John Currence Talks Big Bad Breakfast Birmingham

photo (6)No other restaurant in Oxford has as many bodies lined up and hanging out outside its front door waiting to get inside on weekends. Big Bad Breakfast’s honest, localized, made-with-love menu has struck a chord, and it’s a concept owner John Currence of City Grocery Group felt would translate in other towns. The location for the pilot restaurant for expansion became obvious.

Currence explains that the decision to branch out into Birmingham didn’t involve crunching data or conducting scientific market studies. Having like-minded business partners including James Claborne and Birmingham restaurateur Nick Pihakis in the city made the choice an easy one. It’s a foundation built on mutual reverence, from the Birmingham guys to Currence and vice versa.

“(Pihakis’s Jim ‘N Nick’s chain) is a medium- to large-sized barbecue chain, and their concepts are based on quality product, service, ingredient, and an integrity that transcends what a chain of that size would normally imply,” Currence says. “Breakfast is still a very underserved segment of the market. They’ve always been fond of the (Oxford) restaurant and approached me about expanding it. Birmingham, because it’s where they’re located and where the strength of their infrastructure is, made sense for our pilot store.”

It’s not a bad reach for Currence, now a father, either. “It’s close enough that I can reach out and be there in the morning for a meeting and work during the day and be home in time for a late supper,” he says. “I also have the confidence of knowing I have the support of a really strong team behind it.”

Meat and Mimosas

photo (5)While the choice of city for the launch didn’t require much pondering, “the menu did involve some significant head scratching,” Currence says. Consider that the name of the original restaurant itself is a play on Big Bad Love, a novel by Oxford writer Larry Brown, and its menu items are largely puns in reference to works by local and regional writers.

“The literary thing that we did in Oxford developed organically,” Currence says. “My fear was that wouldn’t translate in Birmingham. I’ve always been troubled by restaurants that named their dishes. It involves more work and research in divining what that thing is. You want the experience to be as user-friendly as possible. Particularly at breakfast, they need to go in and see eggs, pancakes, waffles. They’re bleary-eyed and don’t need complication. My partners were very firm in their conviction that we didn’t need to change anything about the model from Oxford. So, we went about devising these literary titles what are more germane to Alabama. People have really cottoned to it.”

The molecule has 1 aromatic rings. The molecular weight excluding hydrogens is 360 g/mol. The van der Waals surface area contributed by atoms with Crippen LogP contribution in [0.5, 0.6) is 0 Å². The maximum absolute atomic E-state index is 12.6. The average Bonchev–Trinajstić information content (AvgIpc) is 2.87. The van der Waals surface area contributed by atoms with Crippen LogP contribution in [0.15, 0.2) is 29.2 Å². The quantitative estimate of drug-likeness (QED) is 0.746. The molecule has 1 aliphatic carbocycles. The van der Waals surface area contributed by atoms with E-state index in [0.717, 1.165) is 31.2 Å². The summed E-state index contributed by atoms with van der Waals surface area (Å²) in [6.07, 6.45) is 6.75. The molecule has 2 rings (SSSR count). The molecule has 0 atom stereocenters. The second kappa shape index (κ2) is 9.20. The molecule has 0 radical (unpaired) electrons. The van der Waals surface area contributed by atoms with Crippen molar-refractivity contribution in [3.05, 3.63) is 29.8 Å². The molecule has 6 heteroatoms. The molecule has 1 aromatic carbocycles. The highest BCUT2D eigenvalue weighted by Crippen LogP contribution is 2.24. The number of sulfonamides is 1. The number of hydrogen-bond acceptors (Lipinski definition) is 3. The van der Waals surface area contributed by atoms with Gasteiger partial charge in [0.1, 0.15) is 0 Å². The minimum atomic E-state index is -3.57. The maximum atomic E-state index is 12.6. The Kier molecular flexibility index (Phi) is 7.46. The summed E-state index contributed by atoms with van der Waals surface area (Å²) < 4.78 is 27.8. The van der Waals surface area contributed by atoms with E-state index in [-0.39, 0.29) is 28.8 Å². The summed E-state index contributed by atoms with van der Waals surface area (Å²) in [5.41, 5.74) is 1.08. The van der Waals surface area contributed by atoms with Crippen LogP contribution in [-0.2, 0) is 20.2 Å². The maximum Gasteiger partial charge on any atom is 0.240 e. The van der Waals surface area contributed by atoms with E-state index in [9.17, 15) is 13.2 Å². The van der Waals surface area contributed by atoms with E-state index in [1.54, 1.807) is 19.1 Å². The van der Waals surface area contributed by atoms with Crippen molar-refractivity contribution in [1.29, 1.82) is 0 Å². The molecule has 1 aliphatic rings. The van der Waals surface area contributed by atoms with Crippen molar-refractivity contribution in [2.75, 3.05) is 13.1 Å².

For instance, there’s a nod to Harper Lee in the Moo Radley hamburger, the Gump-worthy Greenbow County cathead biscuit, and the Drifting Cowboy skillet dish in tribute to Alabama-born Hank Williams.

“As far as the sourcing goes, the protein part, which is the backbone of the operation—bacon, sausages, hams, and what not—we were in the process of relocating production of those to a slaughterhouse facility that we’re partnered in over there with the same guys (Pihakis’s Fatback Pork Project in Eva, Alabama). So, the protein part was a building block; the change was happening anyway. Then we started looking locally for grits and cane syrup and things like that in the Birmingham area. It speaks to the same idea and creates a consistency with the philosophy of the restaurant, but it’s not 100 percent the same as far as the flavor profiles—the cheeses, the flours will have slight variations from location to location.”

Tipples are part of the equation as well, with specialty cocktails, local and regional craft beers, and keg wines.

Awake in Alabama

Almost four months since opening, BBB Birmingham is stirring hungry patrons from their slumber.

“It’s been a wonderful experience so far,” Currence says. “The honeymoon or party part is over, and now the business part begins. This is a venture we’re looking to grow into a number of different cities. It’s beginning in the South, but we feel it has potential to grow beyond the South. We’re very excited that it’s one more thing we can hang on the hat rack of Oxford as it grows. One of the things that will always appear on the menu is that it was born right here in Mississippi. There’s a pride that goes along with that.”

— Tad Wilkes, tad.wilkes@hottytoddy.com; Photos by Stan Viner

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